Energy Security: Water is a natural energy resource that can provide consistent, around-the-clock energy production. Because of this, ocean energy and hydropower increases energy availability and security.
What kind of energy do I use?
Federal agencies must understand what type of energy is used before determining if hydropower or ocean energy is applicable. Ocean energy, for example, can be used for electricity, mechanical, and thermal power. The appropriate type of energy needed must be considered before undergoing any energy assessments or technology projects.
When do I need the energy?
Tidal and marine currents are quite predictable and can be used to generate power where and when it is demanded with increasing accuracy.
Is ocean energy cost-effective for my facility?
Ocean energy and hydropower technologies produce electricity ranging from the kilowatt-hour (kWh) range to multiple megawatt-hours (MWh). If resources are available and all other factors match up, Federal agencies should consider these technologies for applications between these size ranges. Technology deployments for energy production at smaller amounts typically are not cost-effective.
What is my budget?
Ocean energy systems vary in price, as does the cost of installation, operation, and maintenance. The following factors play a role in the cost of ocean energy technologies:
- Cost of the technology system itself
- Permitting time and related costs
- Construction costs
- Metering equipment
- Maintenance and repair
It is important to consult an expert for a professional evaluation to see if ocean energy fits into your current budget.
Visit the project planning section for detailed information on planning and deploying renewable energy projects. Federal case studies are available to provide specific examples of viable energy projects.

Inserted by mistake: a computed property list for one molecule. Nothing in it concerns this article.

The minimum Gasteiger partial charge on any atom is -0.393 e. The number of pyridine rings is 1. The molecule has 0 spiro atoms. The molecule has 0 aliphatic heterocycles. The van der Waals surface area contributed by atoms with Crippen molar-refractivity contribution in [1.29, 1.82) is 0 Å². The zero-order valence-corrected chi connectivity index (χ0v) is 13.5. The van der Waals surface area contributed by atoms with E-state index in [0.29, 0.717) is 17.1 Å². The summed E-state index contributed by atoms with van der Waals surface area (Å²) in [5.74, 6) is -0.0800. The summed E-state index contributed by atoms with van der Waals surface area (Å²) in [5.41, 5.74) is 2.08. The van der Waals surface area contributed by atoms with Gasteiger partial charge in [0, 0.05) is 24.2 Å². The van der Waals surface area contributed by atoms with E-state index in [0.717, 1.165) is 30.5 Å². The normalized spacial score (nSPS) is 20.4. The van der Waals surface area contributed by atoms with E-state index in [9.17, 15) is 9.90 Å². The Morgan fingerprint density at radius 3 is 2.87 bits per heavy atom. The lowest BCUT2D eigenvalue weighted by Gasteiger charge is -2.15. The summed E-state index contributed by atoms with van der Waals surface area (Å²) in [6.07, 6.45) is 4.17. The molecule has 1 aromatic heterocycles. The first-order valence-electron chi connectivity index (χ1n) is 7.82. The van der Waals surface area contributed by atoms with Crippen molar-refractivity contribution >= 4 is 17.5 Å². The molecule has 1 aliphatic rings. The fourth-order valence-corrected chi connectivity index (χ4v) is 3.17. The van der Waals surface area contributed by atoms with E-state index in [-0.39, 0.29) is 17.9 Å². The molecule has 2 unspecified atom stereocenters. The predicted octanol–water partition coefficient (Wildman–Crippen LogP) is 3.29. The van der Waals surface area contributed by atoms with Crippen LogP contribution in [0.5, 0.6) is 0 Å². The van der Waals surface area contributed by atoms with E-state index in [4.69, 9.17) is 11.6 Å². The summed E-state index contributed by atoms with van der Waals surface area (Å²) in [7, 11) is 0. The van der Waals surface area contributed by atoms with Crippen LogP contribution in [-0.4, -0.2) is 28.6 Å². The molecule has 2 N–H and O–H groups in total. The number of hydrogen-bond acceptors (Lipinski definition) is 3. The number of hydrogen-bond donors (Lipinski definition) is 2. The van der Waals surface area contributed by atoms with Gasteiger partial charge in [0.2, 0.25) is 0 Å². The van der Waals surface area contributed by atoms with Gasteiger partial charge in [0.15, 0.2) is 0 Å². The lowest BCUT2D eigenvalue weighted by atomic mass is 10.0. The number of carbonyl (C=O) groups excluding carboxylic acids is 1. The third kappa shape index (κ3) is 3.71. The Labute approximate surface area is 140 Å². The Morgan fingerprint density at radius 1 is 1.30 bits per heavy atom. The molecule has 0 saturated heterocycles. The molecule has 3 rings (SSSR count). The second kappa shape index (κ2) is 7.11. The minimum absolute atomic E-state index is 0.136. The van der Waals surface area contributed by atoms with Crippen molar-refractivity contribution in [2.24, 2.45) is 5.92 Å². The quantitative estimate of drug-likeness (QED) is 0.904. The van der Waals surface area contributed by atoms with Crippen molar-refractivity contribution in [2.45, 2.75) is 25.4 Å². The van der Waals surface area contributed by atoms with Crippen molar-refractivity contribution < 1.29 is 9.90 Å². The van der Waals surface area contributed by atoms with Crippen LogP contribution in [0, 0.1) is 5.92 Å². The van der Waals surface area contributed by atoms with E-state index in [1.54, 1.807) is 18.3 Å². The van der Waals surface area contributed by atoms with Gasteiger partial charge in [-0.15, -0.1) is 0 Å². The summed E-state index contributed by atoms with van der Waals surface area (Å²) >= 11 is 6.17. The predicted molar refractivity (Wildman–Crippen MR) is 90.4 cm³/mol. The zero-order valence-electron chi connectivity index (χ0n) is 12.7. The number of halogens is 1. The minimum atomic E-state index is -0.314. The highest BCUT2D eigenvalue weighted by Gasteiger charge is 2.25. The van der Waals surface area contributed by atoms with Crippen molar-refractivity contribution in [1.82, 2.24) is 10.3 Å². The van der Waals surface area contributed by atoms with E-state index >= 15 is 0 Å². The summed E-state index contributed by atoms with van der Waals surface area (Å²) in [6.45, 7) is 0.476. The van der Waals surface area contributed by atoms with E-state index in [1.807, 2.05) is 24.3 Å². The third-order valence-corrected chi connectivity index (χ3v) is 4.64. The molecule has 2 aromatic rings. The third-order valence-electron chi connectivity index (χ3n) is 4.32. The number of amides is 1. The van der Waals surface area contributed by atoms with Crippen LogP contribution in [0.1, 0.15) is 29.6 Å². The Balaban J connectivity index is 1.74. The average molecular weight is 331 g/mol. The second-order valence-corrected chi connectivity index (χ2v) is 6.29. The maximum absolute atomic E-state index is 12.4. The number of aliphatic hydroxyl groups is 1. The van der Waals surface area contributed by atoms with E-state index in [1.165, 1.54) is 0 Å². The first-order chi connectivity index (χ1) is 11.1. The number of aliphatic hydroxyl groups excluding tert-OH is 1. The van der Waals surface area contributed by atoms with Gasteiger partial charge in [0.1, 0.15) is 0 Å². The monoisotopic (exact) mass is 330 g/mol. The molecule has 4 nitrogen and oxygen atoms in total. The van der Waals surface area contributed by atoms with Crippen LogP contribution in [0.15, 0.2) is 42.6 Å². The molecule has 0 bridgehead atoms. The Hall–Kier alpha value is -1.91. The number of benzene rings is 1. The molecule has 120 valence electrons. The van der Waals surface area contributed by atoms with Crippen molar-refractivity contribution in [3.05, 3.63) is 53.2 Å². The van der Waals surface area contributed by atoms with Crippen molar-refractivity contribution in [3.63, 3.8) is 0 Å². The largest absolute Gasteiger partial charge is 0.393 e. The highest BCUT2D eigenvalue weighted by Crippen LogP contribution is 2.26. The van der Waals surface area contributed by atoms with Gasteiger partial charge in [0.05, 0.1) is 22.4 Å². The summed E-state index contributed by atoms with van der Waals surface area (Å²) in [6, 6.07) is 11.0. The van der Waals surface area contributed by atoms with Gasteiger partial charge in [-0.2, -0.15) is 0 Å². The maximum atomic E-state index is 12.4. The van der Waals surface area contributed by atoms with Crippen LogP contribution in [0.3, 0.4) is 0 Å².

Detailed information on hydropower and ocean energy resources and technologies is available through:
DOE Water Power Program: Program providing information and resources on hydropower and ocean energy basics and technologies.
Federal Energy Regulatory Commission Hydrokinetic Projects: Outlines projects that generate electricity from waves or directly from the flow of water in ocean currents, tides, or inland waterways.
National Oceanic and Atmospheric Administration: Provides ocean energy information to further the development and deployment of ocean-based renewable energy technologies.
U.S. Department of the Interior's Minerals Management Service (MMS) Programmatic Environmental Impact Statement for Outer Continental Shelf Alternative Energy: Features public information and involvement in the Outer Continental Shelf Alternative Energy and Alternate Use Programmatic Environmental Impact Statement.
Electric Power Research Institute (EPRI) Ocean Energy: EPRI program website offering the latest research and information resources covering ocean energy technologies and applications.
Low Impact Hydropower Institute: Dedicated to reducing the impacts of hydropower generation through the certification of hydropower projects that avoid or reduce environmental impacts pursuant to the organization's criteria.
National Hydropower Association: Dedicated exclusively to advancing the interests of the hydropower industry and to secure hydropower's place as a climate-friendly, renewable, and reliable energy source that serves national environmental and energy policy objectives.